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on 18 December 2014
Kerr's (pronounced Carr's) publishers have done her proud. If only Kathleen Hale could have received the same treatment! Too niche? Or maybe there were copyright difficulties. Partly because of the simplified vocabulary she adopted, taking the somewhat dumbed-down Theodor Seuss Geisel as her model, and partly because of her rather Mr Benn-like drawing style* (that very untigerlike tiger, who's fully as bulbous as Comical Mog the Unfit House-cat!), Kerr's is the lesser talent, but she holds a place in many a heart. A sprightly 90 at publication (Orlando's progenitor was older when she wrote her own memoir, and sailed statelily on to 102) Kerr deserved this celebratory wallow - though I suspect not too many will read all the words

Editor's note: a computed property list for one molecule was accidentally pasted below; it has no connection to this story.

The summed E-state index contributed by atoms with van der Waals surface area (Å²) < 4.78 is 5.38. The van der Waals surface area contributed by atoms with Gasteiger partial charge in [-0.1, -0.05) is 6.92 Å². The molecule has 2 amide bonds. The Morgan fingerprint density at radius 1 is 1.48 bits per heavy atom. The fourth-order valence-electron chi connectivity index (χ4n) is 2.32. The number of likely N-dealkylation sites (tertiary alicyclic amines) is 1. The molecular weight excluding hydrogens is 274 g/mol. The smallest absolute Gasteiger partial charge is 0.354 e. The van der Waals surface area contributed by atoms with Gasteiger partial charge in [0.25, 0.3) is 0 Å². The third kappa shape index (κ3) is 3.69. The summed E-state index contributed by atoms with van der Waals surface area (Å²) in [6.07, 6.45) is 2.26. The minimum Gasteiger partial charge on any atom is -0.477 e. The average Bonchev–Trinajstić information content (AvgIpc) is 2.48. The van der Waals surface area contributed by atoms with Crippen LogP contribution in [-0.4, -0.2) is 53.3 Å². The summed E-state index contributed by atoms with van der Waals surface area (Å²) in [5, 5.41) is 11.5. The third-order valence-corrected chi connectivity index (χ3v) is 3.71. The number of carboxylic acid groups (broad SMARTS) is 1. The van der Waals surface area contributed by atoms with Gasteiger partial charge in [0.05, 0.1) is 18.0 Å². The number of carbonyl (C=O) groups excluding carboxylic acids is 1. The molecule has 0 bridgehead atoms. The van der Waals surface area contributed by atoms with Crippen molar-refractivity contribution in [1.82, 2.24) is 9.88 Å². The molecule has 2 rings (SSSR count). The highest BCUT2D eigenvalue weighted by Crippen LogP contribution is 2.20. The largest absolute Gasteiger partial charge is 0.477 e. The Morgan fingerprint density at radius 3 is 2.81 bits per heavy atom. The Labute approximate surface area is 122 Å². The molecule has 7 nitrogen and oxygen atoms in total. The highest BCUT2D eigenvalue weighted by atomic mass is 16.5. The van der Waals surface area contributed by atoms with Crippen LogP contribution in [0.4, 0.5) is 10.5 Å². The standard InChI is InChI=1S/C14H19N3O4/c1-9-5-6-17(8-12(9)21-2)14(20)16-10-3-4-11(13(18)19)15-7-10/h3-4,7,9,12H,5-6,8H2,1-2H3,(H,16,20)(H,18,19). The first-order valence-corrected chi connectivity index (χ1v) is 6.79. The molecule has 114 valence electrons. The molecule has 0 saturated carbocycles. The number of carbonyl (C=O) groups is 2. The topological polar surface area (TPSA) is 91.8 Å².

* though she doesn't have the cloying quality of Helen Oxenbury, another stalwart whom I love, BUT..
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on 2 May 2014
I came across this book whilst getting more Mog books for my daughter (her favourites) and I read the intro and thought her life sounds interesting, and it is! She tells how she escaped Germany and fled to Paris then on to England giving insights to what it must have been like for a refugee in war time - a different view from all my history lessons at school. She also talks about how she came to write the Mog series and gives little stories of her own cats that she made into a Mog book. It was a joy to read. Well worth every penny. BTW this book is big, I originally bought it for a holiday read but its a heavy A4 hardback!